Last weekend at Money in the Bank, MVP was scheduled to wrestle R-Truth. But after a brief argument, Bobby Lashley came out and took Montel’s place, squashing Truth in under two minutes in the process. Knowing WWE, this angle may not necessarily go anywhere, but the entire segment teased the impressive chemistry that MVP and Lashley can have together.
Ever since Lana left to shoot her next movie, Lashley has become a dominant force on Monday Night Raw, which is rumored to lead to a storyline that sees him drop her and go his own way. While it would certainly make sense to split the awkward pair up, it still leaves Bobby without a clear direction forward. This is partly due to the fact that Lashley’s promos have always been lacking a certain punch. While he did get better delivering off-the-cuff promos in Impact Wrestling, the tightly scripted WWE environment only makes exceptions for people who are very comfortable and talented on the mic – a group Lashley probably doesn’t belong in.
With MVP, Lashley may have found his perfect match. Montel was a decent wrestler in the mid-2000s, but what really got him over were his charisma and promo skills: he was an arrogant loudmouth with a big money contract, always struggling to keep up with his big talk. WWE should take the opportunity it created for itself at Money in the Bank and introduce MVP as Lashley’s new manager or – since the word “manager” is frowned upon in Stamford – agent.
The dynamic between the two can parallel WWE’s big money duo of Paul Heyman and Brock Lesnar, with MVP functioning as Lashley’s mouthpiece, negotiating the big paydays for the Almighty One. By focusing on MVP and potentially bringing Lashley’s MMA background to the forefront in some dominant victories, Bobby can be elevated from a dominant, yet somewhat directionless, big man to a legitimate, big time main eventer.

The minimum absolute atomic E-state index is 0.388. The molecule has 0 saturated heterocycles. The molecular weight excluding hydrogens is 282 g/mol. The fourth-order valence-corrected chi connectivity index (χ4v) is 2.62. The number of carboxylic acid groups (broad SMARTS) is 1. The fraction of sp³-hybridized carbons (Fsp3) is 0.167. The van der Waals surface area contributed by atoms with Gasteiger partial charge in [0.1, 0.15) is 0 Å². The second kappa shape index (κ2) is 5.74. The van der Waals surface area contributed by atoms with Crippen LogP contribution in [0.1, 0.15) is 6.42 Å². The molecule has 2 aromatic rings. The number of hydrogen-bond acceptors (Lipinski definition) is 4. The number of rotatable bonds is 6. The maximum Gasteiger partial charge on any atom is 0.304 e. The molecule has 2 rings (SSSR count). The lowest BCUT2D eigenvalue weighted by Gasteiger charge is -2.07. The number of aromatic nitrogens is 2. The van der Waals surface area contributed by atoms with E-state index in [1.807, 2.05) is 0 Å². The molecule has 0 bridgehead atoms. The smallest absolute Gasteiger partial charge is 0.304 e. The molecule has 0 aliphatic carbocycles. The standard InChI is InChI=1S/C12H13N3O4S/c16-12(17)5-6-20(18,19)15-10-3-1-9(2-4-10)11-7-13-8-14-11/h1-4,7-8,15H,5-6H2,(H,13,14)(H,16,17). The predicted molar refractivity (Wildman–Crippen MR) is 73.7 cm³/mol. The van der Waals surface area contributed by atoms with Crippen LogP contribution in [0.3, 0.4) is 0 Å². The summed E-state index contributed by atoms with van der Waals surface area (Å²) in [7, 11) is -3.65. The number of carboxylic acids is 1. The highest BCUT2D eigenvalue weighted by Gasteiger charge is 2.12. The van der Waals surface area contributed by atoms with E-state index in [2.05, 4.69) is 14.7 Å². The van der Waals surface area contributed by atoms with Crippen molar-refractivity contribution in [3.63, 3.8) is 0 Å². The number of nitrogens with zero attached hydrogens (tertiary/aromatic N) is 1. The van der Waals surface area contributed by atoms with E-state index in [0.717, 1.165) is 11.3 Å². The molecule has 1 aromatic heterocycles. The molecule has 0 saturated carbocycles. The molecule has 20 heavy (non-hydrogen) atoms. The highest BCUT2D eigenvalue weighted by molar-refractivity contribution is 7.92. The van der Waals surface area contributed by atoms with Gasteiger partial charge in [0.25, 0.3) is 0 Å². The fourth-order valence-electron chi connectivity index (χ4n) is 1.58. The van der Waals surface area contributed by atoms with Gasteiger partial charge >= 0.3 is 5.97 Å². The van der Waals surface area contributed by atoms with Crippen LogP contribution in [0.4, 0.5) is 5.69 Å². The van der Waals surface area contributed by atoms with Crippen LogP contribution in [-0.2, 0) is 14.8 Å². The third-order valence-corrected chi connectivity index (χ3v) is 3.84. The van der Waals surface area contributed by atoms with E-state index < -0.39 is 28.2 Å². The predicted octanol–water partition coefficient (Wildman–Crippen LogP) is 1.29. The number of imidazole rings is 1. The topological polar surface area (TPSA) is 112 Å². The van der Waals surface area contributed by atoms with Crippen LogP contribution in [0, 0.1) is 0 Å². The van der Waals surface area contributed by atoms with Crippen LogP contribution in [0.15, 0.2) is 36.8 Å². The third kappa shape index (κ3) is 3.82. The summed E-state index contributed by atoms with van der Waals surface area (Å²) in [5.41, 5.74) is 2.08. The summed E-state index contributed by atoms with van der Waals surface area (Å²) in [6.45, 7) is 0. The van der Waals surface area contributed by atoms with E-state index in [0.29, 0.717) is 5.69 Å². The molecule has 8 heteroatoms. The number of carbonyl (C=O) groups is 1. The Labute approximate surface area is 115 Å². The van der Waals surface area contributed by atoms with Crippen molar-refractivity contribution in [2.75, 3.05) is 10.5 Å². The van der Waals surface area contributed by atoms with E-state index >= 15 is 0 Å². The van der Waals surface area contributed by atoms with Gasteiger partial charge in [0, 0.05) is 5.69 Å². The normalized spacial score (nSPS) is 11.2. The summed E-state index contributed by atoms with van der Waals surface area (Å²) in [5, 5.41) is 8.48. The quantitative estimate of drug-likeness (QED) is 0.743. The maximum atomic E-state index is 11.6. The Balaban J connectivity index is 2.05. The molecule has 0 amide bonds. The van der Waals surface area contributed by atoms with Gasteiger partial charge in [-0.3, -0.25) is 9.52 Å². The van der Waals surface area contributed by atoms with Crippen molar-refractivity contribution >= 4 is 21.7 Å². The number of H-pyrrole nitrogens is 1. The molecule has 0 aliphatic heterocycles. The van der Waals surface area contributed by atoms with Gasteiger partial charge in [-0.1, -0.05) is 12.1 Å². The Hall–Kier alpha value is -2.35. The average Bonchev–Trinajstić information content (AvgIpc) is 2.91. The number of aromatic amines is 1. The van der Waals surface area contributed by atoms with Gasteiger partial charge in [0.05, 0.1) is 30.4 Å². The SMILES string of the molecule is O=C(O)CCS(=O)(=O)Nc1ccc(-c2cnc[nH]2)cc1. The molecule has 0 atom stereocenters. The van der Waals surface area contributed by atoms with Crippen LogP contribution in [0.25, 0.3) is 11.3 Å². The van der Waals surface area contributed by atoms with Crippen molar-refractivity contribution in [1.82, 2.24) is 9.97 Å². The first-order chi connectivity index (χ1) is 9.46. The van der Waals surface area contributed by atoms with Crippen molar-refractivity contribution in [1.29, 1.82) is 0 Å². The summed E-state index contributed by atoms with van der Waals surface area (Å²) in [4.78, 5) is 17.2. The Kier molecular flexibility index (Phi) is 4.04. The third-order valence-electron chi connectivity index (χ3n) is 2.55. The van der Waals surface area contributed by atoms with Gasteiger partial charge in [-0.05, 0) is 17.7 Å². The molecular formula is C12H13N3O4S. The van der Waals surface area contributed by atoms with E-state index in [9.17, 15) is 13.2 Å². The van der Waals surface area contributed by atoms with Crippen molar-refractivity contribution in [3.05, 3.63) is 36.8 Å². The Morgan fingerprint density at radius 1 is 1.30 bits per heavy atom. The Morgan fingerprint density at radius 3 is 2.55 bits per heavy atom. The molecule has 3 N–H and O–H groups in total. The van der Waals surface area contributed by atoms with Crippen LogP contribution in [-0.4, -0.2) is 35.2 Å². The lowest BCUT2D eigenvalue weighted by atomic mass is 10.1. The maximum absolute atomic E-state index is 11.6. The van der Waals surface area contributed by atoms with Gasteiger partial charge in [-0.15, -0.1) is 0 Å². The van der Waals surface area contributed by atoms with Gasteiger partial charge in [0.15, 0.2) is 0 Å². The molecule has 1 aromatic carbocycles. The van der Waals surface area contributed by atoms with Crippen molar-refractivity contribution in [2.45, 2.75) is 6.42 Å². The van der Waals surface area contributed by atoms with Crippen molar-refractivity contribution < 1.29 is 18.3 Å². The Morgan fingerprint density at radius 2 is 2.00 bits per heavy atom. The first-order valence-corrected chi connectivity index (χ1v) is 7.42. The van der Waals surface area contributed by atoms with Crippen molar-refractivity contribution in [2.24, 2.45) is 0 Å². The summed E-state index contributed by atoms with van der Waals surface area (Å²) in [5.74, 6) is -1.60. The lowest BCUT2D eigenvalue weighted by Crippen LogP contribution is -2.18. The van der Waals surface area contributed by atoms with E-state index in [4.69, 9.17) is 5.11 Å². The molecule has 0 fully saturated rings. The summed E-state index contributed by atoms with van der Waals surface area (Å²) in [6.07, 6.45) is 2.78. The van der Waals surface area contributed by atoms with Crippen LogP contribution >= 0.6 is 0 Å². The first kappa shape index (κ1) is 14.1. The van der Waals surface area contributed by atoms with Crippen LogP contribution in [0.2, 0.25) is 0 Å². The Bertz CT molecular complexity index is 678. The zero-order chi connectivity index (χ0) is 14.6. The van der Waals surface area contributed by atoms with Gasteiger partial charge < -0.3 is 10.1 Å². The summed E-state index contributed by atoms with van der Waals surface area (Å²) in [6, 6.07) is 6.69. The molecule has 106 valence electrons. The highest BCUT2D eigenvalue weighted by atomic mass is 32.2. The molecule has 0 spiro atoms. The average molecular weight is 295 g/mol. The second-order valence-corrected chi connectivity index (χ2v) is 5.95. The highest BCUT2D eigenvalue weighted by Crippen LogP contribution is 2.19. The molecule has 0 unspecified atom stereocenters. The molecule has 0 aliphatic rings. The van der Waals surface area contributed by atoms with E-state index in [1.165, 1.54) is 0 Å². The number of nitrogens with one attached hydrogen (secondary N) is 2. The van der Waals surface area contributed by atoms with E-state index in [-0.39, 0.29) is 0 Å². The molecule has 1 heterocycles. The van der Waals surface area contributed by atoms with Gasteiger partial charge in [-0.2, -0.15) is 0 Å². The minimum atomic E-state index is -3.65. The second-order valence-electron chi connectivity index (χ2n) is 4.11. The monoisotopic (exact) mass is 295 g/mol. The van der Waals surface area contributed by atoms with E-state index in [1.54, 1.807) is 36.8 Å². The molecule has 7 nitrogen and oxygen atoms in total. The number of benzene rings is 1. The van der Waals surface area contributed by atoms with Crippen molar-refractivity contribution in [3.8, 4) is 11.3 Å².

The natural progression of this potential storyline would be to finally pit Lashley against Lesnar. With Heyman and MVP talking up the match, WWE can afford to keep Lesnar and Lashley physically separate, let the mouthpieces talk and keep the fight to the PPV.
While Heyman may still be the better and more experienced promo, MVP has one big advantage: as a still (somewhat) active wrestler, MVP can take bumps. This enables him to be a far more active part of Lashley’s matches than Heyman is during Lesnar’s — and that leaves MVP as a potentially prime target for babyfaces to get their heat back if they have been wronged, while the match still ends by putting Lashley over. MVP can then get all the time he needs to talk himself back up afterwards. It is a classic formula in the vein of Bobby Heenan or mid-90s Harley Race.
WWE had tried a similar approach with Lashley’s failed pairing with Lio Rush, but MVP is a much better fit. MVP’s size and businessman-like look will let him play the role as Lashley’s agent better than cruiserweight hype-man who was recently released after a mediocre title run.
At almost 47 years old, MVP probably does not have many more classic matches to offer. But with his natural verbal ability and his fitting look for a heel manager (custom-made suits, golden rings, watches, and chains), he can help create new stars through his presence and looks alone – stars which WWE desperately needs, especially on Monday Night Raw. Aside from Paul Heyman, the only other serious valet on the roster is Zelina Vega, and her stable of Andrade, Angel Garza and Austin Theory does not necessarily have main event written all over it.
Of course, there is always the chance that the pairing of MVP and Lashley will not work, but WWE should definitely give it a try. In his sporadic appearances since the Royal Rumble, MVP has not really been used to his strengths. His brief interaction with Bobby Lashley last night at Money in the Bank, though, could have sparked something big.
MVP's future doesn't lie in the ring but as a manager, with Lashley as his crown jewel.